- Their P45 shows that deductions must continue
- They tell you they are repaying a student loan and/or a postgraduate loan
- HMRC sends you form SL1 or form PGL1, and your new employee’s earnings are over the income threshold for their repayment plan
If they have a loan to repay, you should record this in your payroll software. The software will calculate their loan recovery payments, so there is no need for you to work this out yourself.
However, if the employee completed their studies after 6 April in the current tax year, their loan repayments will not start until the next tax year.
When you pay the employee, you must report any loan deductions to HMRC by including the information in a Full Payment Submission (FPS).
Step 4 – Set up the new employee in your payroll software
Using all of the information you have obtained, the next step is to create an employee record in your payroll software.
The way in which you do this will depend on the software you have, so you will need to refer to the user guidance if you run payroll yourself.
If you outsource to a payroll service provider, you will simply provide them with the new employee’s details and they will add them to your company payroll.
Step 5 – Register the employee with HMRC
The final step is to register your new employee with HMRC. You do this by including their details in a Full Payment Submission (FPS) when you pay them for the first time.
You will need to include the following details on the FPS:
- All of the information you have collected from them, as outlined in Step 2 above
- Their tax code and starter declaration
- Their pay and deductions since they began working for your company. These include (where applicable) Income Tax, National Insurance contributions, student loan and postgraduate loan repayments, pension payments, and child maintenance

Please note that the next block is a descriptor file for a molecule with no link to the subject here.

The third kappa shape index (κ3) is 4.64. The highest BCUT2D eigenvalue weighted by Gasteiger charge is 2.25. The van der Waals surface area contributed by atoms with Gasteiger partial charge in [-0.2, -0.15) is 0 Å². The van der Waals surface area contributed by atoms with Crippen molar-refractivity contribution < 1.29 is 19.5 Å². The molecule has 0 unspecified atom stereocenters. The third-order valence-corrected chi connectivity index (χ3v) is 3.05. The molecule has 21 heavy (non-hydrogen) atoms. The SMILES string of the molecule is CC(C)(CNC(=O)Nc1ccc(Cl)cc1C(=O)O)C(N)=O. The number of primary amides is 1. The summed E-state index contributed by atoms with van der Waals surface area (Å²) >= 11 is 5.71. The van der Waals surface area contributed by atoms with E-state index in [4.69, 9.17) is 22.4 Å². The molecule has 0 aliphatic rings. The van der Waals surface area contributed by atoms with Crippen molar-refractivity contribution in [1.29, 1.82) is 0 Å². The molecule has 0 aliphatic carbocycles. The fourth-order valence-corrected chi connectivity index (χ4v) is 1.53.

You must assign a unique payroll ID to every new employee, even if they have worked for you before, or they have more than one job in the same PAYE scheme.
There are special rules for making payroll deductions for the following employees or workers:
- Female employees who are entitled to pay reduced National Insurance
- Employees who you only pay once or who are seconded from abroad
- Casual employees who work outdoors as harvest workers and casual beaters for a shoot
- Certain employees who have more than one job
If any of these apply, refer to HMRC’s guidance in the links above to find out what you need to do when you add a new employee to your company payroll and make deductions from their earnings.
Thanks for reading
Being an employer is a big responsibility. It’s important to be aware of your obligations and ensure that all employees and workers are paid correctly.
This includes obtaining and entering employee information in your company payroll, registering their details with HMRC when you pay them for the first time, and making all necessary deductions from their wages or salary.
If you have any questions about the topic covered in this post, or need help with any other aspect of setting up and running a limited company, please comment below or contact our company formation team.